Q. My wife and I have two small children, ages 2 and 4. All my wife’s attention is focused on letting them know they are special. She praises them for every little thing, but she is critical of how I do things. Am I awful to want my wife to tell me “Good job” once in a while?

A. You aren’t awful for wanting praise from your wife. However, your wife’s conduct with your children might be creating what Alfie Kohn refers to as “praise junkies.” Kohn’s article, “5 Reasons to Stop Saying Good Job,” suggests that too much parental praise encourages children to look to others for approval instead of developing self-awareness of their feelings and accomplishments. You might suggest to your wife that you both read Kohn’s article.

While you could “blow off” your wife’s criticisms and seek your praise elsewhere—such as at work—that won’t make your home life better. Find a time when you can sit down with your wife and let her know that the criticism is hurting you. Perhaps your wife needs to hear praise as much as you do.

You could share with her some of the following suggestions for praise that tend to build self-esteem, self-confidence and self-awareness:

  1. Tell positive, praising stories about each other and the children to friends and relatives. Who doesn’t enjoy hearing or overhearing someone they love tell about something special or good they did? Create the story that you are in a family of “winners” who are amazing, and the story will become reality.
  1. When someone accomplishes a new task or does a good deed, instead of saying “Good job,” ask, “How did you feel after you accomplished that?” One object is to get the person to recognize they had feelings of pride or accomplishment for their extra effort or good decisions.
  1. Recognize criticism and try to find one or two good things to say to offset the criticism. Ask yourself where your criticism is coming from. Is lack of sleep, trying to do too much or a physical ailment bringing out your negativity? Have you gotten into the habit of being critical?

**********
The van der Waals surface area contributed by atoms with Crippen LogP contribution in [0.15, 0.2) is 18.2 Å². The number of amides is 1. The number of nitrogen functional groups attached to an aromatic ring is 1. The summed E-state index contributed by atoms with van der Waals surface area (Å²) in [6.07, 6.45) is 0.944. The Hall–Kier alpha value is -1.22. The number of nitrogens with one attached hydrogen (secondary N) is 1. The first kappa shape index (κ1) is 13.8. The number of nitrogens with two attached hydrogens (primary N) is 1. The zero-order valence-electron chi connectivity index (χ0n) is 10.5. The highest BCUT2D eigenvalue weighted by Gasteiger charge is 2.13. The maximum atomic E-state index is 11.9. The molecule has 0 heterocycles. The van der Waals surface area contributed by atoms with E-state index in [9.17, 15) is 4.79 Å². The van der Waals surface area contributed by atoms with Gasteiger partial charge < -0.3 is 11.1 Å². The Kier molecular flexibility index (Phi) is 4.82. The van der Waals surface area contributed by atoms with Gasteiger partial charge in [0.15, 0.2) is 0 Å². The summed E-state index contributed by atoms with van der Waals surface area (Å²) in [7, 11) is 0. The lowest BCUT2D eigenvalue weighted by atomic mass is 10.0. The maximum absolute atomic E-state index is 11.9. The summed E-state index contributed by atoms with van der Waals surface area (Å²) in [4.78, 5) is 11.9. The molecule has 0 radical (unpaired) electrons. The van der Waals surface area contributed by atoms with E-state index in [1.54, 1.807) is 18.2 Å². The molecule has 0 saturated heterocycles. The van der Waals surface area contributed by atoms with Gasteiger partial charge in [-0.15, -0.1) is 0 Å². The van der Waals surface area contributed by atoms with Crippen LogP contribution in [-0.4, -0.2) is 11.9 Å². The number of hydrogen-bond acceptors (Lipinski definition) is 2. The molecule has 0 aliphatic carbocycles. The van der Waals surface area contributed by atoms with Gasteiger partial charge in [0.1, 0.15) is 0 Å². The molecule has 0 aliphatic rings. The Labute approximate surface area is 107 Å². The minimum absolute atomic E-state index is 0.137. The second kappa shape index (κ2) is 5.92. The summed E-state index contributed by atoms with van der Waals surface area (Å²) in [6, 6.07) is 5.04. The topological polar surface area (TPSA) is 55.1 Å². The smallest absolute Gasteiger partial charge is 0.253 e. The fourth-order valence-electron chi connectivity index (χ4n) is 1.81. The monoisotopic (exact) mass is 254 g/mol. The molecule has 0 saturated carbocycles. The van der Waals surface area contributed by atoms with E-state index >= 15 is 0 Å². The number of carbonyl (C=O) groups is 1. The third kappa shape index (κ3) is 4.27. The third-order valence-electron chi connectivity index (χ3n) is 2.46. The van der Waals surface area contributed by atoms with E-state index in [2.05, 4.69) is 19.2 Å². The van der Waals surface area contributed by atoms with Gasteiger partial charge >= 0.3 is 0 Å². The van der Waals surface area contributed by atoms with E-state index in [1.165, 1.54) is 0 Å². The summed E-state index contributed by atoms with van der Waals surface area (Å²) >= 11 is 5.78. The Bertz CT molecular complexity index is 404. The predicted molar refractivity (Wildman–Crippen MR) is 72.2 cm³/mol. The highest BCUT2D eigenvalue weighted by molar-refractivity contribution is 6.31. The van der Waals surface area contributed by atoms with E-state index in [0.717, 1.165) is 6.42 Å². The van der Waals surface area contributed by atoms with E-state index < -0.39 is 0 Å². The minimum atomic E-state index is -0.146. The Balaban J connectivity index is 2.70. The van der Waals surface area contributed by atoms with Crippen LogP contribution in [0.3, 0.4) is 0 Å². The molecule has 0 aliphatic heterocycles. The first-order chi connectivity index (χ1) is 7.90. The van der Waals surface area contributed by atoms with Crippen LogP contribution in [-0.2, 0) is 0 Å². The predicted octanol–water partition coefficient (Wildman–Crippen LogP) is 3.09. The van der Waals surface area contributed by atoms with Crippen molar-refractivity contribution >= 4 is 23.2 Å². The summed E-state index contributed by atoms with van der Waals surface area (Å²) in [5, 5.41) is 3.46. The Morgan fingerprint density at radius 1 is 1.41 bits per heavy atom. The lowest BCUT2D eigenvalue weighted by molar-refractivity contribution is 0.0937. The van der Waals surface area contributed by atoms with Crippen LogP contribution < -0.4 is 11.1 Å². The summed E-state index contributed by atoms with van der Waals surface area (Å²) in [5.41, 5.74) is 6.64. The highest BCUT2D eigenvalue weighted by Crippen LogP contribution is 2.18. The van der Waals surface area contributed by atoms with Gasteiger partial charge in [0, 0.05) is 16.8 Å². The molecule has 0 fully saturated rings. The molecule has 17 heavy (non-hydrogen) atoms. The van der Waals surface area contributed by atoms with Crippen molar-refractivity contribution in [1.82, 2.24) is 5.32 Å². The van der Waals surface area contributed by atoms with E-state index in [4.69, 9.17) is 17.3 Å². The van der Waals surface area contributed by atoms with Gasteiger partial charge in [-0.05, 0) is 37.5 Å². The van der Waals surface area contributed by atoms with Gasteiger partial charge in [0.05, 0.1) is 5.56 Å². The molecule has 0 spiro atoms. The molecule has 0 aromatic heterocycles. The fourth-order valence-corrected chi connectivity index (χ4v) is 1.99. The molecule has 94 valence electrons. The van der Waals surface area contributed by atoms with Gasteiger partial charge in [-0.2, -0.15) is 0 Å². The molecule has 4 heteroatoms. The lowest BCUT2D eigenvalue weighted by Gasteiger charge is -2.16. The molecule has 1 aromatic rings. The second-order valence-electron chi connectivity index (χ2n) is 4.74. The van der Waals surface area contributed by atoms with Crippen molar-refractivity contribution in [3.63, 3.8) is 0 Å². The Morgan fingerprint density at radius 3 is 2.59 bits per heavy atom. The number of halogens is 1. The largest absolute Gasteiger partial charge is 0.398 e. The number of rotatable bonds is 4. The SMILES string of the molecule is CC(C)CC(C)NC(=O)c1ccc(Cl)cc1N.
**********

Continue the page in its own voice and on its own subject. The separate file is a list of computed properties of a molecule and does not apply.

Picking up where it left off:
1. Acknowledge what you like about how a child or adult did something, rather than saying a generic, “Good job.” Maybe you like the creative way they approached a problem or the enthusiasm they had for a task.
  1. Say “Thank you.” When you say, “Thank you for helping me with that task or chore,” it lets the other person know they are appreciated, which is a form of praise.
  1. Use “I need you to…” statements rather than “You never….” Example: “I need you to help clear the table after dinner. It helps me, but it also sets a good example for the children to help with chores.”

As parents, you and your wife have a lot on your plate. Every minute seems full of things to do. It’s easy to slip into using words that hurt rather than praise. Freud said it well: “Choose your words wisely, because with them you can send [one] to the depths of despair or to the heights of ecstasy.”

Betty Richardson, Ph.D., R.N.C., L.P.C., L.M.F.T., is an Austin-based psychotherapist who specializes in dealing with the problems of children, adolescents and parents.

Got a question for Betty Richardson? Email us here and you just might see the answer in an upcoming issue!

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